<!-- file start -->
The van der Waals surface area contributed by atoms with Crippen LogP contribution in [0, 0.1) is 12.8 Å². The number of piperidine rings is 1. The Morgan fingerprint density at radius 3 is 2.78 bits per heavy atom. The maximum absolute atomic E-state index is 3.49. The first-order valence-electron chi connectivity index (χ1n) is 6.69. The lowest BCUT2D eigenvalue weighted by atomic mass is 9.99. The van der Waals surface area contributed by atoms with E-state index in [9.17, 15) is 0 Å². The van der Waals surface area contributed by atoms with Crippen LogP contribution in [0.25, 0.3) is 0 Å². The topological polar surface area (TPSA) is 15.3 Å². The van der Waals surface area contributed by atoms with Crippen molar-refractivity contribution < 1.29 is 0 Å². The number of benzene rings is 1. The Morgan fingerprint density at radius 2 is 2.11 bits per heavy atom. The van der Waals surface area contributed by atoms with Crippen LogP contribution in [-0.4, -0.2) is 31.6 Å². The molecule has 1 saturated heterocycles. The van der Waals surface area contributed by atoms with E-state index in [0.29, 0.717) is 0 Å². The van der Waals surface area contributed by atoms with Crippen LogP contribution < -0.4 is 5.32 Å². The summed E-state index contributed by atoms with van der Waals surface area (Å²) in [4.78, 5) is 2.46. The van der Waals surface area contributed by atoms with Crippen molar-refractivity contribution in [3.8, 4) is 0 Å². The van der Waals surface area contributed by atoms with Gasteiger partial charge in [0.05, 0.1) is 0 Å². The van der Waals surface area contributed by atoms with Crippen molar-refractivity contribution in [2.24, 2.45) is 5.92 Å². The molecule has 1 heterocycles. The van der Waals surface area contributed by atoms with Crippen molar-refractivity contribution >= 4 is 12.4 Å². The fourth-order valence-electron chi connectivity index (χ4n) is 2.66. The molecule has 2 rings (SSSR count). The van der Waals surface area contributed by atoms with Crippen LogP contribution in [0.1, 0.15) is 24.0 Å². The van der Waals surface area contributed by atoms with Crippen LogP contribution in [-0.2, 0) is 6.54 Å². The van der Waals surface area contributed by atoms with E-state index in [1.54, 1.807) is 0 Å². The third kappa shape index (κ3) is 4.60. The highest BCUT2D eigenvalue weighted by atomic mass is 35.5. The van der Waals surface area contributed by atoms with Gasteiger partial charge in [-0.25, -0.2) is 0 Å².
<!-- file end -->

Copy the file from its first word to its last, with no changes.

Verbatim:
The van der Waals surface area contributed by atoms with Crippen LogP contribution in [0, 0.1) is 12.8 Å². The number of piperidine rings is 1. The Morgan fingerprint density at radius 3 is 2.78 bits per heavy atom. The maximum absolute atomic E-state index is 3.49. The first-order valence-electron chi connectivity index (χ1n) is 6.69. The lowest BCUT2D eigenvalue weighted by atomic mass is 9.99. The van der Waals surface area contributed by atoms with E-state index in [9.17, 15) is 0 Å². The van der Waals surface area contributed by atoms with Crippen LogP contribution in [0.25, 0.3) is 0 Å². The topological polar surface area (TPSA) is 15.3 Å². The van der Waals surface area contributed by atoms with Crippen molar-refractivity contribution < 1.29 is 0 Å². The number of benzene rings is 1. The Morgan fingerprint density at radius 2 is 2.11 bits per heavy atom. The van der Waals surface area contributed by atoms with Crippen LogP contribution in [-0.4, -0.2) is 31.6 Å². The molecule has 1 saturated heterocycles. The van der Waals surface area contributed by atoms with E-state index in [0.29, 0.717) is 0 Å². The van der Waals surface area contributed by atoms with Crippen LogP contribution < -0.4 is 5.32 Å². The summed E-state index contributed by atoms with van der Waals surface area (Å²) in [4.78, 5) is 2.46. The van der Waals surface area contributed by atoms with Crippen molar-refractivity contribution in [3.8, 4) is 0 Å². The van der Waals surface area contributed by atoms with Gasteiger partial charge in [0.05, 0.1) is 0 Å². The van der Waals surface area contributed by atoms with Crippen molar-refractivity contribution in [2.24, 2.45) is 5.92 Å². The molecule has 1 heterocycles. The van der Waals surface area contributed by atoms with Crippen molar-refractivity contribution >= 4 is 12.4 Å². The fourth-order valence-electron chi connectivity index (χ4n) is 2.66. The molecule has 2 rings (SSSR count). The van der Waals surface area contributed by atoms with Crippen LogP contribution in [0.1, 0.15) is 24.0 Å². The van der Waals surface area contributed by atoms with Crippen LogP contribution in [-0.2, 0) is 6.54 Å². The van der Waals surface area contributed by atoms with E-state index in [1.54, 1.807) is 0 Å². The third kappa shape index (κ3) is 4.60. The highest BCUT2D eigenvalue weighted by atomic mass is 35.5. The van der Waals surface area contributed by atoms with Gasteiger partial charge in [-0.25, -0.2) is 0 Å².